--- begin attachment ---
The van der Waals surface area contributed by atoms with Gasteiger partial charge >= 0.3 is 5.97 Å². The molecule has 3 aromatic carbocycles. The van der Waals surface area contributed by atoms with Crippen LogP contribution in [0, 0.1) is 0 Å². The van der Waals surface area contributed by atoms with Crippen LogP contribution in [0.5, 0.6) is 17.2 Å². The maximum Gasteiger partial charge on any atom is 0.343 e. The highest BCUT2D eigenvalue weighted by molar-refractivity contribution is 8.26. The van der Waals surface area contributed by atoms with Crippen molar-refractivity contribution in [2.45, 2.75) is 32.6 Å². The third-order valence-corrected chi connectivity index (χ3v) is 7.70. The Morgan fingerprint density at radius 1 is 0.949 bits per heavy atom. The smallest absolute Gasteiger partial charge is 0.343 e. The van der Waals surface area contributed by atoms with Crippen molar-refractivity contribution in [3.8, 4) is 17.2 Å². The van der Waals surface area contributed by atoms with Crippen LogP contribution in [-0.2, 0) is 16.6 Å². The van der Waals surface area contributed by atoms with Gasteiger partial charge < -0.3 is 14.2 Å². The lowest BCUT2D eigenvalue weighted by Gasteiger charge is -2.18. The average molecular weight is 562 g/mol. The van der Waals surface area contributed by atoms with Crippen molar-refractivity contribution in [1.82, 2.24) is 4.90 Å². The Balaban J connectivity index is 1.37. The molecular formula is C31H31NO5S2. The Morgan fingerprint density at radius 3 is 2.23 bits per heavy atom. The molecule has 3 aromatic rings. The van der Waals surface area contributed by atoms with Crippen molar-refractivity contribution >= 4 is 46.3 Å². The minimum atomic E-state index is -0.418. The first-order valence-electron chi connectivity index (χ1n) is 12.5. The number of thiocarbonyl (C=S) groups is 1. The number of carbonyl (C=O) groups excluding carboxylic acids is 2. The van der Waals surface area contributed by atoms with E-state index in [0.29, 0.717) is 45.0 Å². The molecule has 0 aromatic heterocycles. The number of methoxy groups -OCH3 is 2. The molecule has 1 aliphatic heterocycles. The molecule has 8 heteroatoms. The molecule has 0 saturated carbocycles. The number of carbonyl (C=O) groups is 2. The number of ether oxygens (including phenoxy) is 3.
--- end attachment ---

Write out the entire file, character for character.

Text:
The van der Waals surface area contributed by atoms with Gasteiger partial charge >= 0.3 is 5.97 Å². The molecule has 3 aromatic carbocycles. The van der Waals surface area contributed by atoms with Crippen LogP contribution in [0, 0.1) is 0 Å². The van der Waals surface area contributed by atoms with Crippen LogP contribution in [0.5, 0.6) is 17.2 Å². The maximum Gasteiger partial charge on any atom is 0.343 e. The highest BCUT2D eigenvalue weighted by molar-refractivity contribution is 8.26. The van der Waals surface area contributed by atoms with Crippen molar-refractivity contribution in [2.45, 2.75) is 32.6 Å². The third-order valence-corrected chi connectivity index (χ3v) is 7.70. The Morgan fingerprint density at radius 1 is 0.949 bits per heavy atom. The smallest absolute Gasteiger partial charge is 0.343 e. The van der Waals surface area contributed by atoms with Crippen molar-refractivity contribution in [3.8, 4) is 17.2 Å². The van der Waals surface area contributed by atoms with Crippen LogP contribution in [-0.2, 0) is 16.6 Å². The van der Waals surface area contributed by atoms with Gasteiger partial charge < -0.3 is 14.2 Å². The lowest BCUT2D eigenvalue weighted by Gasteiger charge is -2.18. The average molecular weight is 562 g/mol. The van der Waals surface area contributed by atoms with Crippen molar-refractivity contribution in [1.82, 2.24) is 4.90 Å². The Balaban J connectivity index is 1.37. The molecular formula is C31H31NO5S2. The Morgan fingerprint density at radius 3 is 2.23 bits per heavy atom. The molecule has 3 aromatic rings. The van der Waals surface area contributed by atoms with Crippen molar-refractivity contribution >= 4 is 46.3 Å². The minimum atomic E-state index is -0.418. The first-order valence-electron chi connectivity index (χ1n) is 12.5. The number of thiocarbonyl (C=S) groups is 1. The number of carbonyl (C=O) groups excluding carboxylic acids is 2. The van der Waals surface area contributed by atoms with E-state index in [0.29, 0.717) is 45.0 Å². The molecule has 0 aromatic heterocycles. The number of methoxy groups -OCH3 is 2. The molecule has 1 aliphatic heterocycles. The molecule has 8 heteroatoms. The molecule has 0 saturated carbocycles. The number of carbonyl (C=O) groups is 2. The number of ether oxygens (including phenoxy) is 3.